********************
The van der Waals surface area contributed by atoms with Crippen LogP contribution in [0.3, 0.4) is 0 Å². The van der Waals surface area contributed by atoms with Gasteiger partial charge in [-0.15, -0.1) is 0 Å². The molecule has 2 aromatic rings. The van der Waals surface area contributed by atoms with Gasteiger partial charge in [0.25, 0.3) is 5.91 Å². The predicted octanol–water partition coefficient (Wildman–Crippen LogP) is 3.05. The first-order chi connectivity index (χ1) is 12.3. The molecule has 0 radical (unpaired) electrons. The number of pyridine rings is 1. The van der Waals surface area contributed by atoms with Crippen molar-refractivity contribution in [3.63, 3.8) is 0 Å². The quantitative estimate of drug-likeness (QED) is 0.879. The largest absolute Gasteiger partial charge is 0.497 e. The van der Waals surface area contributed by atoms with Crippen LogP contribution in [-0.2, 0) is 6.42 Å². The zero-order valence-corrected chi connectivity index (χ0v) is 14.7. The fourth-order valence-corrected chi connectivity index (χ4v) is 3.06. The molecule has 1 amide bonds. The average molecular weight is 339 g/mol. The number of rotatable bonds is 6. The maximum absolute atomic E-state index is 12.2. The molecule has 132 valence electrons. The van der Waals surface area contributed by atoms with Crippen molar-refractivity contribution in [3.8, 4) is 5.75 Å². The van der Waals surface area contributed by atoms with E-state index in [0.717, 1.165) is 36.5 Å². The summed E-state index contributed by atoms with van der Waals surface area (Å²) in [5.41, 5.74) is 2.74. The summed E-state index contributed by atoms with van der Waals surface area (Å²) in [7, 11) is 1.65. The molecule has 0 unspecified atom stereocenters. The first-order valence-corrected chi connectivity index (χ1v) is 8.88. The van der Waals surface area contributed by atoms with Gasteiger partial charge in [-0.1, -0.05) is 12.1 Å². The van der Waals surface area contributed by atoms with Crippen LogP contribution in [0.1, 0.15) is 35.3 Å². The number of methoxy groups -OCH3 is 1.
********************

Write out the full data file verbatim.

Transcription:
The van der Waals surface area contributed by atoms with Crippen LogP contribution in [0.3, 0.4) is 0 Å². The van der Waals surface area contributed by atoms with Gasteiger partial charge in [-0.15, -0.1) is 0 Å². The molecule has 2 aromatic rings. The van der Waals surface area contributed by atoms with Gasteiger partial charge in [0.25, 0.3) is 5.91 Å². The predicted octanol–water partition coefficient (Wildman–Crippen LogP) is 3.05. The first-order chi connectivity index (χ1) is 12.3. The molecule has 0 radical (unpaired) electrons. The number of pyridine rings is 1. The van der Waals surface area contributed by atoms with Crippen molar-refractivity contribution in [3.63, 3.8) is 0 Å². The quantitative estimate of drug-likeness (QED) is 0.879. The largest absolute Gasteiger partial charge is 0.497 e. The van der Waals surface area contributed by atoms with Crippen LogP contribution in [-0.2, 0) is 6.42 Å². The zero-order valence-corrected chi connectivity index (χ0v) is 14.7. The fourth-order valence-corrected chi connectivity index (χ4v) is 3.06. The molecule has 1 amide bonds. The average molecular weight is 339 g/mol. The number of rotatable bonds is 6. The maximum absolute atomic E-state index is 12.2. The molecule has 132 valence electrons. The van der Waals surface area contributed by atoms with Crippen molar-refractivity contribution in [3.8, 4) is 5.75 Å². The van der Waals surface area contributed by atoms with E-state index in [0.717, 1.165) is 36.5 Å². The summed E-state index contributed by atoms with van der Waals surface area (Å²) in [5.41, 5.74) is 2.74. The summed E-state index contributed by atoms with van der Waals surface area (Å²) in [7, 11) is 1.65. The molecule has 0 unspecified atom stereocenters. The first-order valence-corrected chi connectivity index (χ1v) is 8.88. The van der Waals surface area contributed by atoms with Gasteiger partial charge in [-0.1, -0.05) is 12.1 Å². The van der Waals surface area contributed by atoms with Crippen LogP contribution in [0.1, 0.15) is 35.3 Å². The number of methoxy groups -OCH3 is 1.